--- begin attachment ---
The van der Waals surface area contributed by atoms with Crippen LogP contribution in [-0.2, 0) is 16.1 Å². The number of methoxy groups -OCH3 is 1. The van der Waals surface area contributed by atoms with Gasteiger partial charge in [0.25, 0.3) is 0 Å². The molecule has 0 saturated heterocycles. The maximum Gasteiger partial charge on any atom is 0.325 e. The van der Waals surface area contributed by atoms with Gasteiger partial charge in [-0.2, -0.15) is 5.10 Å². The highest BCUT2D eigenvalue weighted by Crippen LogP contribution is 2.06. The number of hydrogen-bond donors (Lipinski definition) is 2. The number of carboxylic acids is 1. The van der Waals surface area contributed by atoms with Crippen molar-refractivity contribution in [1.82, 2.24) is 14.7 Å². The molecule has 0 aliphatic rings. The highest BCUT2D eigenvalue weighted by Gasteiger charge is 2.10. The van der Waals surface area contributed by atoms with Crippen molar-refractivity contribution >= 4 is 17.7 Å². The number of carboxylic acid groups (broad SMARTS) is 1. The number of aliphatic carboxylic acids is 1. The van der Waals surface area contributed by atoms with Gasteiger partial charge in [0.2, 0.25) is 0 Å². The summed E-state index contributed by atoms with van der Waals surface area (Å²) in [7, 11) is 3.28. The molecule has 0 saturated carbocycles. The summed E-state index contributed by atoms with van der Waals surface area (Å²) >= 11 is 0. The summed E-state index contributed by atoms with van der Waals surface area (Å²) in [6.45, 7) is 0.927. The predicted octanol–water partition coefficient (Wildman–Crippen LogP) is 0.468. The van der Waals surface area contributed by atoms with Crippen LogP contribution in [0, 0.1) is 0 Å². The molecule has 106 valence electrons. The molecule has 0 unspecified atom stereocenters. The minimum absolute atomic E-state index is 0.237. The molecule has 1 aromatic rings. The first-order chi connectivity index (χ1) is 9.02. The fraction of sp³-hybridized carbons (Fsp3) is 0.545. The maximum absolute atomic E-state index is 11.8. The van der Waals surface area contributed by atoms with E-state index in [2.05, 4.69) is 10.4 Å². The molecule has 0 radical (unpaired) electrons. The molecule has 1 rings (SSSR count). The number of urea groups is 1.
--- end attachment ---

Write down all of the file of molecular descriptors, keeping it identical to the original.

The van der Waals surface area contributed by atoms with Crippen LogP contribution in [-0.2, 0) is 16.1 Å². The number of methoxy groups -OCH3 is 1. The van der Waals surface area contributed by atoms with Gasteiger partial charge in [0.25, 0.3) is 0 Å². The molecule has 0 saturated heterocycles. The maximum Gasteiger partial charge on any atom is 0.325 e. The van der Waals surface area contributed by atoms with Gasteiger partial charge in [-0.2, -0.15) is 5.10 Å². The highest BCUT2D eigenvalue weighted by Crippen LogP contribution is 2.06. The number of hydrogen-bond donors (Lipinski definition) is 2. The number of carboxylic acids is 1. The van der Waals surface area contributed by atoms with Crippen molar-refractivity contribution in [1.82, 2.24) is 14.7 Å². The molecule has 0 aliphatic rings. The highest BCUT2D eigenvalue weighted by Gasteiger charge is 2.10. The van der Waals surface area contributed by atoms with Crippen molar-refractivity contribution >= 4 is 17.7 Å². The number of carboxylic acid groups (broad SMARTS) is 1. The number of aliphatic carboxylic acids is 1. The van der Waals surface area contributed by atoms with Gasteiger partial charge in [0.2, 0.25) is 0 Å². The summed E-state index contributed by atoms with van der Waals surface area (Å²) in [7, 11) is 3.28. The molecule has 0 saturated carbocycles. The summed E-state index contributed by atoms with van der Waals surface area (Å²) >= 11 is 0. The summed E-state index contributed by atoms with van der Waals surface area (Å²) in [6.45, 7) is 0.927. The predicted octanol–water partition coefficient (Wildman–Crippen LogP) is 0.468. The van der Waals surface area contributed by atoms with Crippen LogP contribution in [0, 0.1) is 0 Å². The molecule has 106 valence electrons. The molecule has 0 unspecified atom stereocenters. The minimum absolute atomic E-state index is 0.237. The molecule has 1 aromatic rings. The first-order chi connectivity index (χ1) is 9.02. The fraction of sp³-hybridized carbons (Fsp3) is 0.545. The maximum absolute atomic E-state index is 11.8. The van der Waals surface area contributed by atoms with E-state index in [2.05, 4.69) is 10.4 Å². The molecule has 0 radical (unpaired) electrons. The molecule has 1 rings (SSSR count). The number of urea groups is 1.